If you have bothered to grab your remote, turn the television on, and switch to the news channel (regardless of political entities), you possibly and probably have caught a glimpse of the major spread of death and tension in the Gaza-strip, a flashing red light zone in what is recognized on a federal level to be Israel. On Twitter, Instagram, Snapchat and Facebook, numerous videos of bombings, rockets, and slanted point of views have been going around; it is hard to find the run down without bias in the middle, so that’s what I am about to do for you. The Gaza War originated with the election of the political party Hamas in 2005 and escalated with the the split of the Palestinian Authority Palestinian government into the Fatah government in the West Bank and the Hamas government in Gaza and the following violent ousting of Fatah after Fatah lost the election to Hamas.


Fast forward to the 2014 Gaza war, where most of the tension burst. An operation by Israel known as “מִבְצָע צוּק אֵיתָן” or “Operation Strong Cliff” in the Hamas-ruled Gaza Strip, followed by the kidnapping and murdering of three Israeli teenagers by Hamas members, encompassed an attack by the IDF (Israeli Defense Forces) and Hamas fired rockets back into Israel. It lasted for about seven weeks, and many deaths of Gazans occurred. This continued for years, and the uncertainty of who would maintain the Gaza Strip still remains. In May of 2021, protests ultimately led to rocket attacks in Gaza and airstrikes fired by the IDF. The violence coincided with Qadr Night (8 May), observed by Muslims, and Jerusalem Day (9–10 May), an Israeli national holiday. On the afternoon of 10 May, Hamas gave Israel an ultimatum to withdraw security forces from the Temple Mount complex and Sheikh Jarrah by 6 p.m. or otherwise there would be consequences.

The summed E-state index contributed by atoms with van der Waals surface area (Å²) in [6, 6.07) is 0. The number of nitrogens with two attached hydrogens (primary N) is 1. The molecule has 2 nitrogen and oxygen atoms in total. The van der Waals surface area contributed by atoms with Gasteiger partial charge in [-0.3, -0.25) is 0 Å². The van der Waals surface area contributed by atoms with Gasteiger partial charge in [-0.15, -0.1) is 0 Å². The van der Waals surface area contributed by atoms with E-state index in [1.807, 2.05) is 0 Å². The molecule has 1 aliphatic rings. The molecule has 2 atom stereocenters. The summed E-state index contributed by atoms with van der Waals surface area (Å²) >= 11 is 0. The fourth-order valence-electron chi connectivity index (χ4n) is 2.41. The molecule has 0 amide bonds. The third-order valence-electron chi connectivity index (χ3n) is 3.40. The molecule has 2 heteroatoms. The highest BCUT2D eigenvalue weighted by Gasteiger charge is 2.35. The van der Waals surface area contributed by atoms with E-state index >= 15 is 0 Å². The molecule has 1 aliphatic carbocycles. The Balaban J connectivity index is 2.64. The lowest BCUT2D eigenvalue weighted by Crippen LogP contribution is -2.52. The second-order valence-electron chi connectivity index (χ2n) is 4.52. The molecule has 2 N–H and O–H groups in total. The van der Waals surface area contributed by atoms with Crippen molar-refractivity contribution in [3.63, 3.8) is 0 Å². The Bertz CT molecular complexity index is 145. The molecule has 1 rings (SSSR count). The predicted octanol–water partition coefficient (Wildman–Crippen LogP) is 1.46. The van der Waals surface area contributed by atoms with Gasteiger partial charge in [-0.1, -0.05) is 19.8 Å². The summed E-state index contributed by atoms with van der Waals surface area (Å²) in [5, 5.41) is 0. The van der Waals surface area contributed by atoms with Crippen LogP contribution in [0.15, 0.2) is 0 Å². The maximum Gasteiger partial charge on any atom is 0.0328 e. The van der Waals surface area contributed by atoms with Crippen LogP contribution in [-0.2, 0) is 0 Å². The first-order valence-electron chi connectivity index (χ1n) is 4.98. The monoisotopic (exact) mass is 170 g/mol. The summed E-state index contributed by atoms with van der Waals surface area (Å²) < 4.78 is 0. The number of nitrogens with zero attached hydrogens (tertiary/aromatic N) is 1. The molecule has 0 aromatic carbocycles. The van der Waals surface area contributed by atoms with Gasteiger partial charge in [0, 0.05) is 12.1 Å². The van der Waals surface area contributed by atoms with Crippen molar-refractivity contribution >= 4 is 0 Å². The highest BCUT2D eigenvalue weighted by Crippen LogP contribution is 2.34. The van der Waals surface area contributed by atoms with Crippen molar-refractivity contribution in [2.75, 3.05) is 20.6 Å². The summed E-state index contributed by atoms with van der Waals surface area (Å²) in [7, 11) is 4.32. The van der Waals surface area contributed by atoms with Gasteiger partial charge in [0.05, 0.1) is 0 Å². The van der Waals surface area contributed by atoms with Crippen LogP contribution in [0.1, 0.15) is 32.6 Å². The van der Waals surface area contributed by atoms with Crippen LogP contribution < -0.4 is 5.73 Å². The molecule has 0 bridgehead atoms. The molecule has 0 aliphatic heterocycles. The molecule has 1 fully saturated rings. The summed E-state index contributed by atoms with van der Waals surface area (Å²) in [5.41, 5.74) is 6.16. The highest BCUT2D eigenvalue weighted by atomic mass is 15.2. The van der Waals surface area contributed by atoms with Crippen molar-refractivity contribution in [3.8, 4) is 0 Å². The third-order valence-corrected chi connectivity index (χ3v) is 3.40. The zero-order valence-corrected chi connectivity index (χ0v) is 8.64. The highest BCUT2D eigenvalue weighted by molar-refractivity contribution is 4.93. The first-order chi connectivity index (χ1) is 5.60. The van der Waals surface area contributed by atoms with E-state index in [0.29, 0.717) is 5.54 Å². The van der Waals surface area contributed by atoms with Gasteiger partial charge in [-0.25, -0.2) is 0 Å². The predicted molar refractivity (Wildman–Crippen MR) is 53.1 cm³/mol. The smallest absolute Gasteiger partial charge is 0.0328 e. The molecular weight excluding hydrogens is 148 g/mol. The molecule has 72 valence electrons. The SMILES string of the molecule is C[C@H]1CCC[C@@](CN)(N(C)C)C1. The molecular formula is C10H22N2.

When the ultimatum expired without a response, both Hamas and Palestinian Islamic Jihad launched rockets; some rockets hit residences and a school. Israel began a campaign of airstrikes against Gaza; by 16 May, some 950 targeted attacks had demolished, completely or partially: 18 buildings including four high-rise towers, 40 schools and four hospitals, and also struck the al-Shati refugee camp. As a result of the violence, 256 Palestinians, including 66 children, were killed. In Israel, 13 people were killed, including two children. On the 18th of May, France, Egypt and Jordan announced the prospect of a United Nations Security Council resolution for a ceasefire, and on May 21st, 2021, the ceasefire came into effect. Both sides claim their victory. 




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